In addition to prohibiting discrimination on the basis of factors like race, sex, and religion, most anti-discrimination statutes also prohibit employers from retaliating against employees who report alleged discrimination, who participate in an investigation of alleged unlawful acts, or who engage in other legally protected activities. In 2016, a jury in Bergen County, New Jersey found in favor of a former bank vice president who alleged that she was fired for reporting her concerns about gender discrimination. It found that the bank had retaliated against the plaintiff in violation of the New Jersey Law Against Discrimination (NJLAD) and awarded her $935,000 in damages. In June 2019, the New Jersey Superior Court, Appellate Division affirmed the verdict and award.
Discrimination “on the basis of” a protected category generally refers to discrimination that is motivated by an individual’s membership, or perceived membership, in a protected group. Statutes like the NJLAD also protect employees against discriminatory or retaliatory actions based on their good-faith efforts to enforce these rights. A prohibition on discrimination is not much help if an employer can still fire someone because they made an allegation of discrimination. The NJLAD therefore prohibits employers from “tak[ing] reprisals” against employees who “oppose any practices or acts forbidden under this act.” N.J. Rev. Stat. § 10:5-12(d).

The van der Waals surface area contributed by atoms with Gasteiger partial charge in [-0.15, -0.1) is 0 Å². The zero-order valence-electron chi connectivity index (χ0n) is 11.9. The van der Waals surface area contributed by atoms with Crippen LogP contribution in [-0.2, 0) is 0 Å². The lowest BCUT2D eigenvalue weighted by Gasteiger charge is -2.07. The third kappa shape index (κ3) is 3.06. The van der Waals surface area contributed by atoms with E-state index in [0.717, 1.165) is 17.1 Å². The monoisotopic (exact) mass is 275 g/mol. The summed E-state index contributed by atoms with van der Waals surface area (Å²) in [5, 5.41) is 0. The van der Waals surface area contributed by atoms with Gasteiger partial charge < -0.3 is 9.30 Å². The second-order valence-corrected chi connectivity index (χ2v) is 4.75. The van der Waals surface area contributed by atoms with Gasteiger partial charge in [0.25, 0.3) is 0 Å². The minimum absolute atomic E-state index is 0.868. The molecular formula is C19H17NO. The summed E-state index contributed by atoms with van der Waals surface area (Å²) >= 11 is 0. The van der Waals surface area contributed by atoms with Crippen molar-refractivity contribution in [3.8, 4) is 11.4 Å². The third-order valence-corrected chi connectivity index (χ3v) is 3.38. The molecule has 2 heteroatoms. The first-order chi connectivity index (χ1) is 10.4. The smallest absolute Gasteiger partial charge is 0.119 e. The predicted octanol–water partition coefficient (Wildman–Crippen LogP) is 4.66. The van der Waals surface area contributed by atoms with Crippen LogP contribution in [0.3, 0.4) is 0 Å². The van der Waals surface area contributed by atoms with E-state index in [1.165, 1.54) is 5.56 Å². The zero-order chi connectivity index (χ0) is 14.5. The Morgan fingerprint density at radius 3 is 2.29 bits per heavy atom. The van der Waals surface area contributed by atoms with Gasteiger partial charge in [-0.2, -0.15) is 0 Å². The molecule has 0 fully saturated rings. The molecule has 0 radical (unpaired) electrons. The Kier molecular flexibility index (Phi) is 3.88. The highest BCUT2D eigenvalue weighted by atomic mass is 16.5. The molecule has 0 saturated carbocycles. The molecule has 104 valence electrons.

The Equal Employment Opportunity Commission (EEOC) reports that retaliation is the most common complaint it receives. In fiscal year 2018, the agency received 39,469 complaints alleging retaliation under at least one of the statutes it enforces. This accounted for 51.6 percent of all complaints received that year. More than 30,000 complaints, or 40 percent, were specifically for retaliation under Title VII of the Civil Rights Act of 1964.